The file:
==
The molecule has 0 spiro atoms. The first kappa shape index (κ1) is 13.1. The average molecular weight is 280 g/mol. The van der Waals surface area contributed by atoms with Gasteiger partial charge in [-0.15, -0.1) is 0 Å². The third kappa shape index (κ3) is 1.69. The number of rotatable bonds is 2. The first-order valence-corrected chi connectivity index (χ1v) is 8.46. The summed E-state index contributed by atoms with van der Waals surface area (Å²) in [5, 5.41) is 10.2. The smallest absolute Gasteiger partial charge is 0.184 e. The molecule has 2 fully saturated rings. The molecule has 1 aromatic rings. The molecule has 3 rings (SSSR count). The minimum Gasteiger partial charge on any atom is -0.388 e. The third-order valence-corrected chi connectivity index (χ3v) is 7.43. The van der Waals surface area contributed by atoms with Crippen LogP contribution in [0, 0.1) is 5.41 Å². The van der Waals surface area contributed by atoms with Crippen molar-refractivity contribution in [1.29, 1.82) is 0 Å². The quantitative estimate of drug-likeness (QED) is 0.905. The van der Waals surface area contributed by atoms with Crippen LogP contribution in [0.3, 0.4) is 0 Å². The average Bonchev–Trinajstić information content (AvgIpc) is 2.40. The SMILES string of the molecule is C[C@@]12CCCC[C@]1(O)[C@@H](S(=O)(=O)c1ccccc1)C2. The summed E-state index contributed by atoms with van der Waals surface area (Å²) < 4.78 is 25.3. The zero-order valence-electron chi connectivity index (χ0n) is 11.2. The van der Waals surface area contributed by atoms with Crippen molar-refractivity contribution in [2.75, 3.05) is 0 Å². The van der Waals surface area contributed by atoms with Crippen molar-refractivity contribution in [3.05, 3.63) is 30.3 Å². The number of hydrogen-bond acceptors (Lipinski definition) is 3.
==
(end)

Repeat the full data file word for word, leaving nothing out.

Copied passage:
The molecule has 0 spiro atoms. The first kappa shape index (κ1) is 13.1. The average molecular weight is 280 g/mol. The van der Waals surface area contributed by atoms with Gasteiger partial charge in [-0.15, -0.1) is 0 Å². The third kappa shape index (κ3) is 1.69. The number of rotatable bonds is 2. The first-order valence-corrected chi connectivity index (χ1v) is 8.46. The summed E-state index contributed by atoms with van der Waals surface area (Å²) in [5, 5.41) is 10.2. The smallest absolute Gasteiger partial charge is 0.184 e. The molecule has 2 fully saturated rings. The molecule has 1 aromatic rings. The molecule has 3 rings (SSSR count). The minimum Gasteiger partial charge on any atom is -0.388 e. The third-order valence-corrected chi connectivity index (χ3v) is 7.43. The van der Waals surface area contributed by atoms with Crippen LogP contribution in [0, 0.1) is 5.41 Å². The van der Waals surface area contributed by atoms with Crippen molar-refractivity contribution in [1.29, 1.82) is 0 Å². The quantitative estimate of drug-likeness (QED) is 0.905. The van der Waals surface area contributed by atoms with Crippen LogP contribution in [0.3, 0.4) is 0 Å². The average Bonchev–Trinajstić information content (AvgIpc) is 2.40. The SMILES string of the molecule is C[C@@]12CCCC[C@]1(O)[C@@H](S(=O)(=O)c1ccccc1)C2. The summed E-state index contributed by atoms with van der Waals surface area (Å²) < 4.78 is 25.3. The zero-order valence-electron chi connectivity index (χ0n) is 11.2. The van der Waals surface area contributed by atoms with Crippen molar-refractivity contribution in [2.75, 3.05) is 0 Å². The van der Waals surface area contributed by atoms with Crippen molar-refractivity contribution in [3.05, 3.63) is 30.3 Å². The number of hydrogen-bond acceptors (Lipinski definition) is 3.